If I have a connecting flight, can I just get off at the 1st airport I stop at and not go on the 2nd flight?
I want to fly from Nashville to NJ. After looking at ticket prices, it is about $300 cheaper to buy a ticket that goes from Nashville to Philadelphia but has a layover in Newark rather than just purchasing a ticket that is direct from Nashville to Newark. Philadelphia is about 60 miles from where I'm going in NJ and Newark is about 45 and is more accesible via train (NJ Transit) to my destination. If I get off the plane in Newark and don't get on my connecting flight to Philly will I be charged the difference Since a direct flight to Newark would've been more expensive? Thanks PS - I'm flying Continental and I am not checking any bags I only have a carry-on
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If you are not checking bags it does not matter. They don't care if you use the seat you have paid for. So if you don't get on the flight they don't care.
Yes they will charge you extra money if you dont get on you second flight.
No. You will just lose that part of your ticket and it is worthless to you anyway. I assume you are to change planes in Newark or will be allowed off if not.
Technically it is against the terms and conditions in your flight ticket but yes, you can do that if you only have carry-on luggage. Just beware that if you buy a return flight then your return journey will be automatically cancelled when you don't show up for the second leg of your outbound journey.
Sure you can do it..But, and there is always a BUT, they will cancel the back half of your return ticket, if you have one. Used to be people would buy TWO round trip tickets CHEAPER than a go & return within one week(w/o a Saturday night stay!) and use the get there half of one ticket and the get home half of the 2nd ticket....and STILL save money!!! But those days are far past...the airlines got much smarter.....but I digress. They cannot "charge you" the difference, and if you flight is delayed for whatever reason, you can always make up a story that someone picked you up, it took less time, blah blah blah and still be able to use the back half of the round trip ticket, heck, they already have your money. Are you a "One Pass" frequent flyer? Join it, it's free and shows you have an intent to use Continental in the future; that might help with the back half of your ticket, 'cause it still has $ value. If you so desire, call Continental as soon as you can after you land & tell them your plans changed & you have to stay in Philly(blame "the boss") and you will talk to them in the future about the flight(s) back to Nashville. Of course, if you don't have a return ticket, this is all superfluous. (I did have a Continental agent tell me I would NOT be able to get my bag at my destination(!!??) unless I paid the difference! yeah, RIGHT!) I got off in Tampa,told them I needed some medicine in my checked bag & I did not feel well enough to make my connection, Walked over to Southwest & flew away with them. Easy & FREE!) Good Luck & Travel Safe!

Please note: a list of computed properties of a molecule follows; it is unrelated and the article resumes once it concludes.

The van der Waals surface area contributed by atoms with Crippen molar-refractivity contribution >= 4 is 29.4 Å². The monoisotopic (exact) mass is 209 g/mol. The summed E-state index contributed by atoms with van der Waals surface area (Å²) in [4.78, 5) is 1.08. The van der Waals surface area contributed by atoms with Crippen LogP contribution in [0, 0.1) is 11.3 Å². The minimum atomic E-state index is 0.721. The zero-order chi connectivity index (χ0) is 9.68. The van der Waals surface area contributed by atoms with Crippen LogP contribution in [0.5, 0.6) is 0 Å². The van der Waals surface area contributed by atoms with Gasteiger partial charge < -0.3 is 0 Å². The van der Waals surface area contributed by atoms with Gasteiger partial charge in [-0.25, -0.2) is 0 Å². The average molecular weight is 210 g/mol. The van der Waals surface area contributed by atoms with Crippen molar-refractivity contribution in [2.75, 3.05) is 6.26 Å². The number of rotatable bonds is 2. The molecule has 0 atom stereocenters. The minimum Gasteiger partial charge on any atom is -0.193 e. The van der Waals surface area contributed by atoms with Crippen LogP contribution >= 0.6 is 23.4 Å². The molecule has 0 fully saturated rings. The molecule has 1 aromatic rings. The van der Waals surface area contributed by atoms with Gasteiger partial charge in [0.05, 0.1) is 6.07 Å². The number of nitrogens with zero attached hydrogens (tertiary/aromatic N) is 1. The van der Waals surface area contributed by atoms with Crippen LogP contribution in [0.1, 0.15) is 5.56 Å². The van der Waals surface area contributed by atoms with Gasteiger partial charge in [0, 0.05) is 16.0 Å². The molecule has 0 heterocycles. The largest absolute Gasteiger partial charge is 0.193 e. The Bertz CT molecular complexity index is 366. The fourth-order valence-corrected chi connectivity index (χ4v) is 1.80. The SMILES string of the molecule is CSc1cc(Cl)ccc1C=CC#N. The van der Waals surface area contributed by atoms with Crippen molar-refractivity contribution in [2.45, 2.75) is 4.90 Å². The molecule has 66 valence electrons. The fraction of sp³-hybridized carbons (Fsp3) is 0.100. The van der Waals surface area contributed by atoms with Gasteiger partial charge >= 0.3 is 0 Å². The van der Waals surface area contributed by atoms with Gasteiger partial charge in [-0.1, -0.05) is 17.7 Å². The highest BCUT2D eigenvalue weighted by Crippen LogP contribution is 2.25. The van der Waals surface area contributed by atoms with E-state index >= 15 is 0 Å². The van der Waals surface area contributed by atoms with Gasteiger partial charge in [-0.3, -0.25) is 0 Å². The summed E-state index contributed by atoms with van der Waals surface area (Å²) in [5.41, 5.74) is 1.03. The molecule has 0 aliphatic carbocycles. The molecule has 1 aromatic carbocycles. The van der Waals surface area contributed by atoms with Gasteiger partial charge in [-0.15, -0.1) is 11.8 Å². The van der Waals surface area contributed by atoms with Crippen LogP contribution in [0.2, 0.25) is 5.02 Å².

I would not recommend it, most airlines have rules against it in the contract of carriage. They will charge you the difference in price for the flight you actually flew, and the flight you booked, also, they will not allow you to check in for the return flight in Newark, you will have to check in at PHL, that is if the airline also does not cancel the rest of your itinerary. They call it point beyond ticketing. look in the contract of carriage. I have included it. Rule 6, Page 11, Sub paragraph J, #1 EDIT: Also look at sub paragraph K, it lists all consequences. They are very strict about this now, and they will refuse to let you board one of their flights again until you pay them, and they will also refuse boarding on any airline in their alliance (the Star Alliance) which is several airlines.
That's called a "hidden city." It is done a lot in Cincinnati because flights to & from CVG tend to be so expensive. As long as you are not checking any bags (which costs you extra $$$ these days, anyway) you should have no problem getting away with it. But, there is still one thing to consider. Suppose your Continental flight to Newark is cancelled, and you are rerouted--to Philly, per your ticket--on another carrier? That's something to think about. If that happens, tell them that you don't mind waiting for the next available Continental flight through Newark (from Nashville, they might reroute you through Cleveland or even Houston!).